June 25, 2008

‘Becoming Jane’ Becomes a Headache


It has taken us six months to learn how to navigate through all the on-screen controls for our cable TV and DVR. (In fact, it took us two months to learn not to say "DVR" when we meant "DVD").

And last week the cable company gives us our reward.

It changes the on-screen controls.

I don't recall receiving any notice from the cable company that they would be changed. All I know is, when we sit down after dinner to watch television, I click on the remote the way I always have and instead of a program, we get a bright blue screen filled with stuff we've never seen before.

"What did you do?" my wife asks. Whenever anything happens to the television, the computer or the toilet, she figures it's my fault. But she's wrong at least 10 percent of the time.

"Beats me," I admit. So I do what I always do in situations like this. I push buttons on the remote control randomly until something happens. Eventually, I arrive at a menu where the latest HBO movies are not "Weekend at Bernie's" or "My Cousin Vinny."

We agree to watch a movie called "Becoming Jane." A few minutes into the movie, I haven't understood a word of it. Part of that is because of my hearing problem and part is because of the language problem. The movie is in English. But it's English English. So I'm going to need closed captioning.

With the old on-screen controls, I knew how to access closed captioning. With the new ones, I haven't a clue. I do some more random clicking, which eventually produces an infomercial for real estate. I give up the closed captioning search and find my way back to the movie.

As nearly as I can read their lips, the movie is about Jane Austen and some guy named Tom. Or Jack. I'm still new at the lip- reading thing. In the first 109 minutes of the 112-minute movie, they meet, dislike each other, change their minds, fall in love, separate, reunite, agree to get married, agree not to get married and separate. In the 110th minute they come faceto-face for what we assume will be the final scene. But before either of them can say whatever they're going to say before the credits roll, there is a popping sound from the television and the screen goes blank.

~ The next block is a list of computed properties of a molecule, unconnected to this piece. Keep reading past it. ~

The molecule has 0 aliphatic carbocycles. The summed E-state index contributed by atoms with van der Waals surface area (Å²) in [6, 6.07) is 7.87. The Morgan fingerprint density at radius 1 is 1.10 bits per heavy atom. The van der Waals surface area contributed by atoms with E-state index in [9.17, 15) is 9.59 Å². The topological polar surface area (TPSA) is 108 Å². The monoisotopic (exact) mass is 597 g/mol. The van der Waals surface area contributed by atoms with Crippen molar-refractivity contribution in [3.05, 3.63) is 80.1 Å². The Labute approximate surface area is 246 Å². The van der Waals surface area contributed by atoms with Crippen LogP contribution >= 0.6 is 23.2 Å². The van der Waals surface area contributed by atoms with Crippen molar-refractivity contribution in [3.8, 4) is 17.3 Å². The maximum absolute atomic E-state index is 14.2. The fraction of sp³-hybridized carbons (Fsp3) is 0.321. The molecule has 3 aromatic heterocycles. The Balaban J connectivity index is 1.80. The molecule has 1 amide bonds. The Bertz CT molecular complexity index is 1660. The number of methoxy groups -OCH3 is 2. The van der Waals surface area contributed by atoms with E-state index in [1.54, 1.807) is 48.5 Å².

"What did you do?" my wife demands.

"I didn't do anything," I protest.

"Give that thing to me."

She takes the remote, taps the same buttons I probably would have tapped and the movie returns.

From the beginning.

It takes five minutes to fast forward from the beginning of the movie to the point where it was just before it popped off the screen. Jane and Tom/Jack approach each other again. They gaze at each other. Jane opens her mouth. She says ...


"Now what did you do?" my wife demands as the screen goes blank again.

"You're holding the remote," I remind her.

We give up and go to bed. We may never know what Jane said. Or how long it's going to take me to figure out the new on-screen controls. I'm guessing six months.

Which should be at least a week before the cable company changes them again.

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